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Concept Paper

Diagnosing Pain in Individuals with Intellectual and Developmental Disabilities: Current State and Novel Technological Solutions

by 1,2 and 3,*
Department of Physical Therapy, Ariel University, Ariel 40700, Israel
Israeli Rett Syndrome Association, National Evaluation Team, National Rett Syndrome Clinic, Chaim Sheba Medical Center, Ramat-Gan 526200, Israel
Department of Communication Disorders, Ariel University, Ariel 40700, Israel
Author to whom correspondence should be addressed.
Diagnostics 2023, 13(3), 401;
Received: 22 December 2022 / Revised: 10 January 2023 / Accepted: 18 January 2023 / Published: 22 January 2023


Pain assessment poses a challenge in several groups of clients, yet specific barriers arise when it comes to pain assessment of individuals with intellectual and developmental disabilities (IDD), due mostly to communication challenges preventing valid and reliable self-reports. Despite increased interest in pain assessment of those diagnosed with IDD within recent years, little is known about pain behavior in this group. The present article overviews the current state of pain diagnosis for individuals with IDD, focusing on existing pain assessment scales. In addition, it suggests technological developments offering new ways to diagnose existence of pain in this population, such as a Smartphone App for caregivers based on unique acoustic characteristics of pain-related vocal responses, or the use of smart wearable shirts that enable continuous surveillance of vital physiological signs. Such novel technological solutions may improve diagnosis of pain in the IDD population, as well as in other individuals with complex communication needs, to provide better pain treatment and enhance overall quality of life.

1. Introduction

The existing literature suggests that pain in individuals with severe IDD is a common phenomenon, yet at the same time is rarely actively treated [1]. Individuals with IDD suffer from health problems at a rate 2.5 times higher than that of the neurotypical population [2]. Moreover, those diagnosed at severe to profound levels of IDD are more likely to have multiple complex medical problems, which may co-occur with communication difficulties. These disabling conditions often necessitate painful medical procedures (e.g., medical interventions, physical therapy treatments). Finding ways to overcome communication obstacles in the assessment of pain in individuals with IDD may result in more timely and effective treatment of pain not just for these individuals but also for other populations that may not be able to verbally communicate pain, such as very young children, individuals with autism spectrum disorder (ASD), and very old adults. Thus, this article overviews the current state of pain diagnosis for individuals with IDD and suggests technological developments offering new ways to assess pain in this population.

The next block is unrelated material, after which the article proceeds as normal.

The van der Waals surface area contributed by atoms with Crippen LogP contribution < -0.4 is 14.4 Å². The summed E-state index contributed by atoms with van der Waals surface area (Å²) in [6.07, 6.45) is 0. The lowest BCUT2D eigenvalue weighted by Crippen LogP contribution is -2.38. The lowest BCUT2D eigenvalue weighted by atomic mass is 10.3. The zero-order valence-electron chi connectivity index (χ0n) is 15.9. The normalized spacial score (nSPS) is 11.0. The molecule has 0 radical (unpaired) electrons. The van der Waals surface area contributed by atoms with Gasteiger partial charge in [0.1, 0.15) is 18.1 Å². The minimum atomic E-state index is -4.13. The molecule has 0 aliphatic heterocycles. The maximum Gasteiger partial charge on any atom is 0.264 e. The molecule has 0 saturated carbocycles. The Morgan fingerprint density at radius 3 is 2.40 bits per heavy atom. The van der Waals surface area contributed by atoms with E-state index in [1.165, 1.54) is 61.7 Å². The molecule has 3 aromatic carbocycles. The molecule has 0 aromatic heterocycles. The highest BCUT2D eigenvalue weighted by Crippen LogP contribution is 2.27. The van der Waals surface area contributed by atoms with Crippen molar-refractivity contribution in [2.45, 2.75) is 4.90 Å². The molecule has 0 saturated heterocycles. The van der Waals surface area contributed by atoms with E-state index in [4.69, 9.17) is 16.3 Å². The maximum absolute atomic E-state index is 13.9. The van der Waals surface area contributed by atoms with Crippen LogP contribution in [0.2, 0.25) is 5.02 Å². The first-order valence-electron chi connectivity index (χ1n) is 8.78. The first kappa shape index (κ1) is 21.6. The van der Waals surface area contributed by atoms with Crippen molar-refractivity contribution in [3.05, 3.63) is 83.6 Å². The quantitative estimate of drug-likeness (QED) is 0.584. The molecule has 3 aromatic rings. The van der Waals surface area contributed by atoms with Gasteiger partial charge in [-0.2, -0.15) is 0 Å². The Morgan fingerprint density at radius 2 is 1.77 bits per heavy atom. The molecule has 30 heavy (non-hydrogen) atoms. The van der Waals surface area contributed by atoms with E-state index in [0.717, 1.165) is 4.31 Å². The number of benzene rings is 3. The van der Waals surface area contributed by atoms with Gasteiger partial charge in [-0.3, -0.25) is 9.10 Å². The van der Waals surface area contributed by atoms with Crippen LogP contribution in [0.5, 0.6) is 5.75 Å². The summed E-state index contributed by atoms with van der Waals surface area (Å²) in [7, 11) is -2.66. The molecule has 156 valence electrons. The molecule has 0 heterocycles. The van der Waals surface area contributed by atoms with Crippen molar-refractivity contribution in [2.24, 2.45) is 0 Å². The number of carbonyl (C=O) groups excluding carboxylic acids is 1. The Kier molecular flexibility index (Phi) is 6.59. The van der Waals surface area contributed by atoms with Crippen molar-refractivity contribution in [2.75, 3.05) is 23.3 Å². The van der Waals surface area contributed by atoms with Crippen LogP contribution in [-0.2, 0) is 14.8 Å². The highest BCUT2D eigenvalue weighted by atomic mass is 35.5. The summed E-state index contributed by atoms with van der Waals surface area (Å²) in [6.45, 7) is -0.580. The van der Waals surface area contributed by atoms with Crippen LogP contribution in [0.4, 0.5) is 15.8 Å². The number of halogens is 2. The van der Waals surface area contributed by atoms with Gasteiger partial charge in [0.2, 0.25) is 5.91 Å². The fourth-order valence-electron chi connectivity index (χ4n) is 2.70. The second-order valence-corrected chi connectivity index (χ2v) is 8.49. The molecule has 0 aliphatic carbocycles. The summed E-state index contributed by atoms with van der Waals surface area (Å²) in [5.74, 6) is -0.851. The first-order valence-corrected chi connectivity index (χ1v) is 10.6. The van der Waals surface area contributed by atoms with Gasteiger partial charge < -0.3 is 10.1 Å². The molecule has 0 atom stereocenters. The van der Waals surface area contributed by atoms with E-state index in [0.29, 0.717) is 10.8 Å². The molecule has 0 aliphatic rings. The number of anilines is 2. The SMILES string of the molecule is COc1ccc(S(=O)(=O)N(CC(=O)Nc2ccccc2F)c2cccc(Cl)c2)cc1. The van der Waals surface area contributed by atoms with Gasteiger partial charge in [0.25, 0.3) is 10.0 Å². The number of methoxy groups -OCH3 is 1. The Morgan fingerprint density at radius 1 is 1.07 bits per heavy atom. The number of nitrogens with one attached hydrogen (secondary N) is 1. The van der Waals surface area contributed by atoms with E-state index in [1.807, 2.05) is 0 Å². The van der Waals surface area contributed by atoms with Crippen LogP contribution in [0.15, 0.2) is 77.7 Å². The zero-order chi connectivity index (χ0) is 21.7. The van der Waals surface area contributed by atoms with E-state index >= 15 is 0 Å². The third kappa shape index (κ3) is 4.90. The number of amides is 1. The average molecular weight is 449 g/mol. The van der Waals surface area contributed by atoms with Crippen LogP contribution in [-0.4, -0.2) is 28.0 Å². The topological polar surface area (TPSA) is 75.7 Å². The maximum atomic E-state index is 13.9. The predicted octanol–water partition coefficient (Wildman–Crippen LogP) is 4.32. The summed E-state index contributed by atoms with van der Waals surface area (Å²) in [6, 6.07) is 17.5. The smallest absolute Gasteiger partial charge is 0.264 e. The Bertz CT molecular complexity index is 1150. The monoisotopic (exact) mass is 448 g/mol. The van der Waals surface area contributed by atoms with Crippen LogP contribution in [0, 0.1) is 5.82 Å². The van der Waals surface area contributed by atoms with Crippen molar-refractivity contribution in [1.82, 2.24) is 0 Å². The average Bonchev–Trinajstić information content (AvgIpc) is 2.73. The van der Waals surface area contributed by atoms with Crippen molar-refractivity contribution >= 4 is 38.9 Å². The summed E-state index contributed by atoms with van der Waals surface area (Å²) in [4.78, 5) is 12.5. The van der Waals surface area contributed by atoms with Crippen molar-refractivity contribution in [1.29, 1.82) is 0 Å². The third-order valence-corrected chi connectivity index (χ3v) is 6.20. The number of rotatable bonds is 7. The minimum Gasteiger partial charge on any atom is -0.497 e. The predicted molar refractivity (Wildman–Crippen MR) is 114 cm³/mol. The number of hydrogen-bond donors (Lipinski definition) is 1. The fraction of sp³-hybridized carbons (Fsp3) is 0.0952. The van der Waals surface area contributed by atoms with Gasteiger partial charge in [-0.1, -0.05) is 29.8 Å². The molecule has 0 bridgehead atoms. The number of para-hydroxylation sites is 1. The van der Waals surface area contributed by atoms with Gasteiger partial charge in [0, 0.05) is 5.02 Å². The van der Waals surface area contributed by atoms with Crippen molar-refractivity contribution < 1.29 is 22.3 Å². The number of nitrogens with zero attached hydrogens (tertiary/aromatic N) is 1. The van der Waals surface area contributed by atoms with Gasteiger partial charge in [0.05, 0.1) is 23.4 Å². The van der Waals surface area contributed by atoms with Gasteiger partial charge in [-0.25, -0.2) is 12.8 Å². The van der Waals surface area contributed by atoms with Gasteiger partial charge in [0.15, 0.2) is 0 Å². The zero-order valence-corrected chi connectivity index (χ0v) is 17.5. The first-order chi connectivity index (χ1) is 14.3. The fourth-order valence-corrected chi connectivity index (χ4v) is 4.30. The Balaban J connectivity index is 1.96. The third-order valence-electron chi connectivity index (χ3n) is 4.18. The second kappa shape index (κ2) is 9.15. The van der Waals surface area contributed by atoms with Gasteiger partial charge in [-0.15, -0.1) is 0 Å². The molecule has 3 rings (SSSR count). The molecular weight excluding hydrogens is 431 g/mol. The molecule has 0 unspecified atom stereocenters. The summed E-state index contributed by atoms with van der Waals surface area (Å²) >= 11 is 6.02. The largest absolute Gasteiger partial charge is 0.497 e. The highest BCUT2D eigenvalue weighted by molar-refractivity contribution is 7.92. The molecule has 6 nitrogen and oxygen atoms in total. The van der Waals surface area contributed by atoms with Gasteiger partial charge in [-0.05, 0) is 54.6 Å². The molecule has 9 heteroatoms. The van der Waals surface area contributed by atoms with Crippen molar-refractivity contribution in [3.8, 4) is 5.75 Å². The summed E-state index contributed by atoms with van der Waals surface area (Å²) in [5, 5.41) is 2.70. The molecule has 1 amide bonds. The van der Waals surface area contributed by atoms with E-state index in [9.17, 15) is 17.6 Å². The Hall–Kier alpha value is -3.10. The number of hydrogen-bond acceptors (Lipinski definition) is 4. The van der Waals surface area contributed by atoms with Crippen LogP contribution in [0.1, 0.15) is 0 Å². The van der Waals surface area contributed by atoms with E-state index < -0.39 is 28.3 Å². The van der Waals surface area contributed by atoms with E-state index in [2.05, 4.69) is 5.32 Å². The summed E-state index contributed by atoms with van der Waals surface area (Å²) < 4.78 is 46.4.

The International Association for the Study of Pain (IASP) defines pain as “an unpleasant sensory or emotional experience associated with actual or potential tissue damage or described in terms of such damage” [3]. Pain is usually accompanied by adverse effects, negatively influencing one’s mobility, functional ability, work capability, interpersonal relationships, social activities, and emotional state. In turn, these may lead to increased use of health care services and higher health care costs [4]. In addition, as the IASP notes: “The inability to communicate verbally does not negate the possibility that an individual is experiencing pain and is in need of appropriate pain-relieving treatment”. It is, therefore, crucial to develop pain assessment methods to address the discomfort of individuals suffering from pain which cannot be voiced. Failure to successfully and quickly assess pain is viewed nowadays as poorly applied medicine, unethical practice, and an annulment of fundamental human rights [5].
In addition to the aforementioned medical and functional issues, individuals with IDD are vulnerable to pain inflicted by poorly fitted wheelchairs and leg braces [6]. While pain evaluation is extremely problematic, mostly due to communication difficulties, some studies have attempted to estimate the prevalence of pain experience by individuals with IDD [7]. One such research investigation examined the duration, frequency, location and intensity of pain, as well as the occurrence of pain during daily activities in individuals with cerebral palsy (CP) and IDD, and suggested that pain was a substantial problem for most participants [8]. Chronic pain (defined by the researchers as persisting for a minimum of three months) was reported in 67% of the participants, while 53% experienced moderate to severe pain almost every day. Most complaints were reported as back (63%) and lower-extremity pain (66%). Upper-extremity pain was experienced for a mean of 7.5 years while hip or buttock pain had a duration of up to 20 years. Similar results were reported by Breau and associates [9], who assessed pain in 94 youngsters aged 3–18 years with various levels of IDD, ranging between moderate to profound. Seventy-three participants (78%) were reported as suffering from pain at least once, while 35% to 52% had pain on a weekly basis. Musculoskeletal or gastrointestinal problems were the most common problems, causing, on average, about nine weekly hours of pain [9]. In people with severe/profound IDD, who usually lack communication abilities, there is a greater likelihood of experiencing (chronic) pain in the long term [9].
Taken together, these reports suggest that individuals with IDD at all ages are suffering from more pain than their neurotypical peers. Additional inquiries are called for to examine how pain management can be improved for individuals with IDD and multiple disabilities [8]. Clearly, appropriate pain assessment and diagnosis are the initial crucial steps to improving pain management.